The rounding up of sheep is an Icelandic tradition with roots back in the past when pastures and fields near the farms were so precious that they had to be kept for the hay harvest. Thus the stock was driven to the mountains during the summer.
On this unique tour you join the farmers as they gather thousands of sheep from the mountains. This adventure has been privileged to farmers and their friends until now. Learn from them how to manage the flock, drive sheep down hill sides, across rivers and out of sheltered valleys to their resting place for the night. Enjoy the singing at night in the cabins when the farmers celebrate a successful day in the mountains.
All participants join an annual tradition and not a customised riding tour. Therefore an open mind, good physical health and the ability to work hand in hand with others is required. Expect to be treated as one of the crowd, required to fulfil your duty every day and enjoy the camaraderie of all those participating in this great adventure of the fall.
Special Offer: 5% discount for all riders that have travelled with us to Iceland before.
Please Note: The opinions expressed in these reviews are the author's and do not necessarily reflect the views of Unicorn Trails Ltd. These reviews are "directly from the horses mouth" and unedited. Unicorn Trails may make additional comments for clarification clearly identified in red.
Review received from KB of Bandon on 28/09/2016
Due to the early start on Day 1, it is recommended that guests arrive in Reykjavik the day before the round up begins and stay in a hotel in the city. Please see 'Accommodation' for recommended hotels.
Morning pick up between 09:00 and 10:00 from your hotel. Vehicles have to pick up and drop off all passengers staying at hostels and guesthouses within central Reykjavik at designated bus stops. Further details are available in the Accommodations tab. Please be ready at the earliest pick up time and dress ready in riding clothes. Transfer from Reykjavík in the morning to the Riding Centre. Receive details about the adventure ahead of you. On to Landmannahellir where we meet the horses and fellow riders. Surrounded by colourful mountains and black lava fields, we gather up the horses we will be using. This is a short riding day which gives us time to get acquainted with the terrain and to learn about the task which lies ahead. (3 – 4 hrs riding.)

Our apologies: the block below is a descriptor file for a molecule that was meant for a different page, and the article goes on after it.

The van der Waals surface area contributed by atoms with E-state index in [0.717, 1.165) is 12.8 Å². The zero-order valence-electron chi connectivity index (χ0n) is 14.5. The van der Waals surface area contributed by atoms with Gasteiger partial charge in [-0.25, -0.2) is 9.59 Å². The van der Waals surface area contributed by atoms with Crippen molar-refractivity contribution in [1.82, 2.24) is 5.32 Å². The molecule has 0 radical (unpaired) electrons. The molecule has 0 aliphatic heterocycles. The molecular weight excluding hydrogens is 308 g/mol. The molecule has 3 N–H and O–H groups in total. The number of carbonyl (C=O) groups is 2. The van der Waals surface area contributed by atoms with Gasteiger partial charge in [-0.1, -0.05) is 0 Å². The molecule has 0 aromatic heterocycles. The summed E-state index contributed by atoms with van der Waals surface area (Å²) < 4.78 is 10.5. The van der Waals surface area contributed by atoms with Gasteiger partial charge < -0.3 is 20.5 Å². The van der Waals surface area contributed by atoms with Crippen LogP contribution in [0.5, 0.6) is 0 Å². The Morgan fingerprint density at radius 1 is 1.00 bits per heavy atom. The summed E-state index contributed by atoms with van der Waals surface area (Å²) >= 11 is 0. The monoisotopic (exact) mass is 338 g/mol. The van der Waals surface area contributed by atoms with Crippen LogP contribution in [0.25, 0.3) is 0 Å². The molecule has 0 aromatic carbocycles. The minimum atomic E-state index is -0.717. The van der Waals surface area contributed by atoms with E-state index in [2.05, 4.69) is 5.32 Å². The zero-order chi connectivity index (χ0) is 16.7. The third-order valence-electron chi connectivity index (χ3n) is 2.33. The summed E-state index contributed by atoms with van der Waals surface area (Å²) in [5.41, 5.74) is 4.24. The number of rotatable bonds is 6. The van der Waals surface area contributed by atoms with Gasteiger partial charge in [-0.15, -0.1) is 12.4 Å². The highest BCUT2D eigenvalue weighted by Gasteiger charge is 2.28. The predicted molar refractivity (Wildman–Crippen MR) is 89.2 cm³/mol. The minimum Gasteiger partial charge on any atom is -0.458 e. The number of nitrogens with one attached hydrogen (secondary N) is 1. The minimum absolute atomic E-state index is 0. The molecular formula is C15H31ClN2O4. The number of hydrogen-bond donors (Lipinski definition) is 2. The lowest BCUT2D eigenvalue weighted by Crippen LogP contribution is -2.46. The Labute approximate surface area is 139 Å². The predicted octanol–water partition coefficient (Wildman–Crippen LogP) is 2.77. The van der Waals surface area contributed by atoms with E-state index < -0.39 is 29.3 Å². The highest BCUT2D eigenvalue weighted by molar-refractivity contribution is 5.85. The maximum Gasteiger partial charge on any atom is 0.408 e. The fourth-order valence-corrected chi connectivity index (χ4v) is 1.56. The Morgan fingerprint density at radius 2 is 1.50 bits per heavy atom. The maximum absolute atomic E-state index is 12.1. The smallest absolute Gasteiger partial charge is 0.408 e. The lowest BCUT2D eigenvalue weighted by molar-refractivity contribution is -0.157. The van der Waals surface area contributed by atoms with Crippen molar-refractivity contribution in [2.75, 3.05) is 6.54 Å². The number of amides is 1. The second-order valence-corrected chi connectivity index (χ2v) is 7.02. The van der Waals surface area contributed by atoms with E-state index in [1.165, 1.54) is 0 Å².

Jökulgilið, a long and shallow valley with multiple colours and rock formations, is our destination for today. The valley is surrounded by mountains and glaciers, mostly barren yet covered with grass here and there. This is what attracts the sheep who seek into this remote area far away from any human contact. A glacier fed river makes it hard to access the valley during the summer time and it is only now that we can ride in and look for the sheep that have been grazing there all summer. (8 – 9 hrs.)
Today we cover the areas that lay between two mountains, Landmannalaugar and Landmannahellir. Even though not too far apart the area is covered with lava fields, craters and lakes and sheep can be found widely. Therefore it is important to keep your place in the human chain to make sure that no sheep stays behind. We return for our final night in our accommodation, before moving onwards in the morning. (8 hrs riding)
We leave in the morning, pack our belongings into a transport vehicle and ride back to Landmannahellir, driving our spare horses along in a free running herd. Today we explore the surroundings of Landmannahellir, which has a long tradition as a night rest for those gathering sheep. Originally two caves there were used as a shelter for horses and men. (8 hrs riding)
Green grass turns into black ashes as we approach Mt. Hekla volcano. Mt. Hekla is an active volcano and has erupted regularly, spewing lava, pumice and ash into the sky. Sheep can be found in sheltered valleys and we make sure that they all return home. While some of us are out in this wilderness looking for sheep others drive the flock to Mt.Valahnjúkar. Overnight in Landmannahellir. (10 hrs riding)